The oriental knot appears a bit small when well tightened, which makes it a great choice for small collar spreads and men with narrow faces.

It is also a great choice for tall people, since it does not use up a lot of necktie length. The oriental knot is best suited for business casual, social events, and other types of laid back occasions.

Perhaps the reason why the oriental knot is not common in the west is due to the fact that it is not self-releasing.

This means that you have to untie the whole knot, unlike other popular knots like the Windsor and the four in hand, which can be untangled by simply pulling the knot downwards.

Despite this, it is still a great knot to show your laid back style.

Below are the steps to follow to achieve the oriental knot.

  1. Place the necktie around your neck, with the seam facing outwards and the wider end of the tie a couple inches below your desired finishing position.
  2. Cross the wider end of the necktie below the narrow end to form an X just below your neck.
  3. Keeping a finger above the X, cross the wider end horizontally in front of the X and above your finger. The finger ensures that a space is left between the band formed by the necktie and the knot.
  4. Tuck the wide end of the necktie below and behind the knot so that the tip emerges pointing upwards behind the knot.
  5. Turn the wide end so that it faces downwards and slip it through the horizontal loop you created with your finger in step 3.
  6. Pull the wide tip all the way down till the knot becomes tight. To adjust the tie, hold the knot in one hand and gently pull on the thinner end. With these 6 steps, your oriental knot will be ready.

THE KELVIN KNOT

For those looking for a more creative way to wear your necktie, the Kelvin knot is a great choice.

While it seems a bit advanced, you won’t really find it challenging if you have already learnt how to achieve the oriental knot or the four in hand.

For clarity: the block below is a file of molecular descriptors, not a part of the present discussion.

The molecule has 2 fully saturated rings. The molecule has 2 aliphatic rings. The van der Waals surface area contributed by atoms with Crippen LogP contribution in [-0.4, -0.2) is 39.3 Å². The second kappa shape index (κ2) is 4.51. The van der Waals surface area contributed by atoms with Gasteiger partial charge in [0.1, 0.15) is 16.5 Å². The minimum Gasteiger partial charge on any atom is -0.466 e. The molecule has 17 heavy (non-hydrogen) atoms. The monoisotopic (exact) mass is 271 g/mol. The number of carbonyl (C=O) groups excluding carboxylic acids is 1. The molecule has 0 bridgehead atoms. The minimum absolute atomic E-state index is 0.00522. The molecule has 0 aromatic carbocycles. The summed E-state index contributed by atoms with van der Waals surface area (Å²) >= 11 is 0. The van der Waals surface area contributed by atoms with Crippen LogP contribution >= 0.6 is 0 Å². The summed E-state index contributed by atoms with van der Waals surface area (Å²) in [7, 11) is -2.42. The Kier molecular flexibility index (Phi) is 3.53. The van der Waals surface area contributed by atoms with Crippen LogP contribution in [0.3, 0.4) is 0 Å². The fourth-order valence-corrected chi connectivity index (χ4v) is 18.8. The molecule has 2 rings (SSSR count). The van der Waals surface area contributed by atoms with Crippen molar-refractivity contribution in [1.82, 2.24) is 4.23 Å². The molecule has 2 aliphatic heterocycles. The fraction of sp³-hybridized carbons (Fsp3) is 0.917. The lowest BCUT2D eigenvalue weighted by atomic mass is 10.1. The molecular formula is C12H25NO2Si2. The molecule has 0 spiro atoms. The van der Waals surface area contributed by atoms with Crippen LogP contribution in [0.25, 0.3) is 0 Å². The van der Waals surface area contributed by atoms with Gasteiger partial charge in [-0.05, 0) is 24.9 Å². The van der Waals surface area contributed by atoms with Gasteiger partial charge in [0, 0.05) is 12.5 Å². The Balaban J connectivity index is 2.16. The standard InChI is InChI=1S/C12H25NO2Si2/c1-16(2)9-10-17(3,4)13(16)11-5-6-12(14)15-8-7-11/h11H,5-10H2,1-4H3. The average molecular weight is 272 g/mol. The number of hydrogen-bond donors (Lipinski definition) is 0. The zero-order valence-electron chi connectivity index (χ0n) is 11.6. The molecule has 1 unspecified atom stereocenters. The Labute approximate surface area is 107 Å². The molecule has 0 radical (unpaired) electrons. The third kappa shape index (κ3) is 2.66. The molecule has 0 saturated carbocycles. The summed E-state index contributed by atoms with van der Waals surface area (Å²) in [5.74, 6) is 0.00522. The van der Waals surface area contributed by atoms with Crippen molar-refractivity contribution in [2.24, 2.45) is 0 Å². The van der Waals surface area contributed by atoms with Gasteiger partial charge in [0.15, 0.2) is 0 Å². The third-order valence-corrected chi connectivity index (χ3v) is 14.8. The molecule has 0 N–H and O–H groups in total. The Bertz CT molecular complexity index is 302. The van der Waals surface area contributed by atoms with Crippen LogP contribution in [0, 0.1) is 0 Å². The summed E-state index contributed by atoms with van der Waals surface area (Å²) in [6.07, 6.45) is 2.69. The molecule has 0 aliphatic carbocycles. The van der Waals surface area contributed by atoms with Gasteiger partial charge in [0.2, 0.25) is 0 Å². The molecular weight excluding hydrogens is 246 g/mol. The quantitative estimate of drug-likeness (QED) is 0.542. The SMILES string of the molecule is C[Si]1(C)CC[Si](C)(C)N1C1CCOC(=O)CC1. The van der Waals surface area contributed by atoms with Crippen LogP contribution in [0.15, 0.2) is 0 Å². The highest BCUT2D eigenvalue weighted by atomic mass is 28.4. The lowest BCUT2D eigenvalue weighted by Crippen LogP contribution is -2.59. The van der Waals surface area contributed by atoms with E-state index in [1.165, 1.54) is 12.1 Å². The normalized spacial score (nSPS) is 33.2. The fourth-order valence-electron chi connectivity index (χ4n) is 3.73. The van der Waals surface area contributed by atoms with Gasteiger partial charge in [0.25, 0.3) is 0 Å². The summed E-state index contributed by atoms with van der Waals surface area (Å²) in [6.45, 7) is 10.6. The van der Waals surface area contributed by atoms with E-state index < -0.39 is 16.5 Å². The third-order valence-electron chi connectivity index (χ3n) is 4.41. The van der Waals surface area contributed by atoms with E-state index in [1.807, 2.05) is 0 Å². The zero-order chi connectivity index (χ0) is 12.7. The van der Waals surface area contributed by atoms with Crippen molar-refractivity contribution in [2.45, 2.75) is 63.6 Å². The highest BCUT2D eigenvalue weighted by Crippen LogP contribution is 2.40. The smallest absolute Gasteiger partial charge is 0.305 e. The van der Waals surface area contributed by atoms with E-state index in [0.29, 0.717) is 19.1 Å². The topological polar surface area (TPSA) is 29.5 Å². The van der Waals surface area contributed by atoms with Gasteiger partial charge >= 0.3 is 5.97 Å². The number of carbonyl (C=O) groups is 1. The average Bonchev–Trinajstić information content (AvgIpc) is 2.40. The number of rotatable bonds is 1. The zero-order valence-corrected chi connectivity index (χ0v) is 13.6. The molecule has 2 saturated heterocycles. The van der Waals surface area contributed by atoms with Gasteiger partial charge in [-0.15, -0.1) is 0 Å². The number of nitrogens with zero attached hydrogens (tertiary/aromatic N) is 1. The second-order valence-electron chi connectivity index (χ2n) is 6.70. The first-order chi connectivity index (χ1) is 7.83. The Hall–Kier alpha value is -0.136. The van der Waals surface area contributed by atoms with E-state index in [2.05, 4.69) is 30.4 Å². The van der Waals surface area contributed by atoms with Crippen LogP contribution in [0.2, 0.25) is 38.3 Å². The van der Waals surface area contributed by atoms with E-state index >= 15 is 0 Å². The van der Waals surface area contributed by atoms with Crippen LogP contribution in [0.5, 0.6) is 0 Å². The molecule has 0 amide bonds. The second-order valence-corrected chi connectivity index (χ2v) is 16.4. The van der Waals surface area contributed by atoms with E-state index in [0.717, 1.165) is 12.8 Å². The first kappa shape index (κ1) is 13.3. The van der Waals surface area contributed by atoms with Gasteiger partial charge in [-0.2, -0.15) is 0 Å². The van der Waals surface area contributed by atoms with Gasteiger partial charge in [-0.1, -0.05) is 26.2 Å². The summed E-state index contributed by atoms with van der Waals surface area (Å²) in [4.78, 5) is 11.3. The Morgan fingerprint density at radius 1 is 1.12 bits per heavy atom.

The Kelvin knot is named after mathematical physicist Lord Kelvin. The Kelvin knot is characterized by a small to medium sized knot, almost similar in size to the four in hand.

Like the oriental knot, it starts with the seams of the tie facing outwards.

The Kelvin knot is a great choice for button down collars and point collars, and is most suitable for men with smaller faces.

The Kelvin knot is appropriate for both business and casual settings.

Below are steps on how to achieve the Kelvin knot.

  1. Start by placing the necktie around your neck, with the seam facing outwards and the wider end of the tie a couple inches below your desired finishing position.
  2. Cross the wider end of the necktie below the narrow end to form an X just below your neck.
  3. Cross the wider end horizontally in front of the X and then wrap it horizontally behind the X.
  4. Keeping a finger above the knot, once again cross the wider end horizontally in front of the knot and above your finger. The finger ensures that a space is left between the band formed by the necktie and the knot.
  5. Tuck the wide end of the necktie below and behind the knot so that the tip emerges pointing upwards behind the knot.
  6. Turn the wide end so that it faces downwards and slip it through the horizontal loop you created with your finger in step 4. You should be careful not to slip the wide tip through the loop that was created in step 3.
  7. Pull the wide tip all the way down till the knot becomes tight. To tighten the tie, hold the knot in one hand and gently pull on the thinner end. With these simple steps, your Kelvin knot will be ready.

THE NICKY KNOT

This necktie knot is named after a tie maker known as Nikita Kruschev.

The Nicky knot originated in the fashion houses of Milan. This knot appears to be symmetrical, despite the fact that it has more steps on one side compared to the other.

In terms of size, the Nicky knot is a bit thicker than the four in hand but smaller than the half Windsor. The Nicky not especially looks great on skinny ties.

Since it does not use up a lot of tie length, this knot can be used by tall men or shorter than regular neckties.